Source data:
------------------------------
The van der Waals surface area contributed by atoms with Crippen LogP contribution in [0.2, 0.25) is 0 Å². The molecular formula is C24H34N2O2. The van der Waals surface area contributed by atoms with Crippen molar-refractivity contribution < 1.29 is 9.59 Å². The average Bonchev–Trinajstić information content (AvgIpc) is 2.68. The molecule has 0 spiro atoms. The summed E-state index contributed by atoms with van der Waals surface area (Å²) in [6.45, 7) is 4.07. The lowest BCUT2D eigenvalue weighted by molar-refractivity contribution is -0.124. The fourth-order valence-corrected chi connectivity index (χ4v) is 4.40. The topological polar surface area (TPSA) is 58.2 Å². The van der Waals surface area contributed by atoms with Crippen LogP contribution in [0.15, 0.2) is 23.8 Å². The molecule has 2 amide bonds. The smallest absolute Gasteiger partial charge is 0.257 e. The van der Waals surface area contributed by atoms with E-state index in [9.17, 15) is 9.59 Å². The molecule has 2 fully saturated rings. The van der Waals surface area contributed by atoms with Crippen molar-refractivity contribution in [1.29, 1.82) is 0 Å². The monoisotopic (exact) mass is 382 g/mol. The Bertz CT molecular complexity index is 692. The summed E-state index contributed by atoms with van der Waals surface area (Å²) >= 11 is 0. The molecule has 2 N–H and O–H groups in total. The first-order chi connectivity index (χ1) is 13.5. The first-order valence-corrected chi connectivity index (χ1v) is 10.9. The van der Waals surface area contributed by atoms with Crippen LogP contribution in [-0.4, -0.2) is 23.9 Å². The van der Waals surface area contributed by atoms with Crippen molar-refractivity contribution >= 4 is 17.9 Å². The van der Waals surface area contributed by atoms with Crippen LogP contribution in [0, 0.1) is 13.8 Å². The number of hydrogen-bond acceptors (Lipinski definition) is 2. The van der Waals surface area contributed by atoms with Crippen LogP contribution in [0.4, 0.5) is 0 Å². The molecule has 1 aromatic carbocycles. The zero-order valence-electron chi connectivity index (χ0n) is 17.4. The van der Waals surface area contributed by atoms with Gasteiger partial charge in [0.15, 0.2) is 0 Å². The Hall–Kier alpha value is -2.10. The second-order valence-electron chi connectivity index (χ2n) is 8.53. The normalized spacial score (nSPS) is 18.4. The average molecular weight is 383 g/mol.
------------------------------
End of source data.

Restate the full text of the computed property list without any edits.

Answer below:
The van der Waals surface area contributed by atoms with Crippen LogP contribution in [0.2, 0.25) is 0 Å². The molecular formula is C24H34N2O2. The van der Waals surface area contributed by atoms with Crippen molar-refractivity contribution < 1.29 is 9.59 Å². The average Bonchev–Trinajstić information content (AvgIpc) is 2.68. The molecule has 0 spiro atoms. The summed E-state index contributed by atoms with van der Waals surface area (Å²) in [6.45, 7) is 4.07. The lowest BCUT2D eigenvalue weighted by molar-refractivity contribution is -0.124. The fourth-order valence-corrected chi connectivity index (χ4v) is 4.40. The topological polar surface area (TPSA) is 58.2 Å². The van der Waals surface area contributed by atoms with Crippen LogP contribution in [0.15, 0.2) is 23.8 Å². The molecule has 2 amide bonds. The smallest absolute Gasteiger partial charge is 0.257 e. The van der Waals surface area contributed by atoms with E-state index in [9.17, 15) is 9.59 Å². The molecule has 2 fully saturated rings. The van der Waals surface area contributed by atoms with Crippen molar-refractivity contribution in [1.29, 1.82) is 0 Å². The monoisotopic (exact) mass is 382 g/mol. The Bertz CT molecular complexity index is 692. The summed E-state index contributed by atoms with van der Waals surface area (Å²) >= 11 is 0. The molecule has 2 N–H and O–H groups in total. The first-order chi connectivity index (χ1) is 13.5. The first-order valence-corrected chi connectivity index (χ1v) is 10.9. The van der Waals surface area contributed by atoms with Crippen LogP contribution in [-0.4, -0.2) is 23.9 Å². The van der Waals surface area contributed by atoms with Crippen molar-refractivity contribution >= 4 is 17.9 Å². The van der Waals surface area contributed by atoms with Crippen LogP contribution in [0, 0.1) is 13.8 Å². The number of hydrogen-bond acceptors (Lipinski definition) is 2. The van der Waals surface area contributed by atoms with Crippen LogP contribution in [0.4, 0.5) is 0 Å². The molecule has 1 aromatic carbocycles. The zero-order valence-electron chi connectivity index (χ0n) is 17.4. The van der Waals surface area contributed by atoms with Gasteiger partial charge in [0.15, 0.2) is 0 Å². The Hall–Kier alpha value is -2.10. The second-order valence-electron chi connectivity index (χ2n) is 8.53. The normalized spacial score (nSPS) is 18.4. The average molecular weight is 383 g/mol.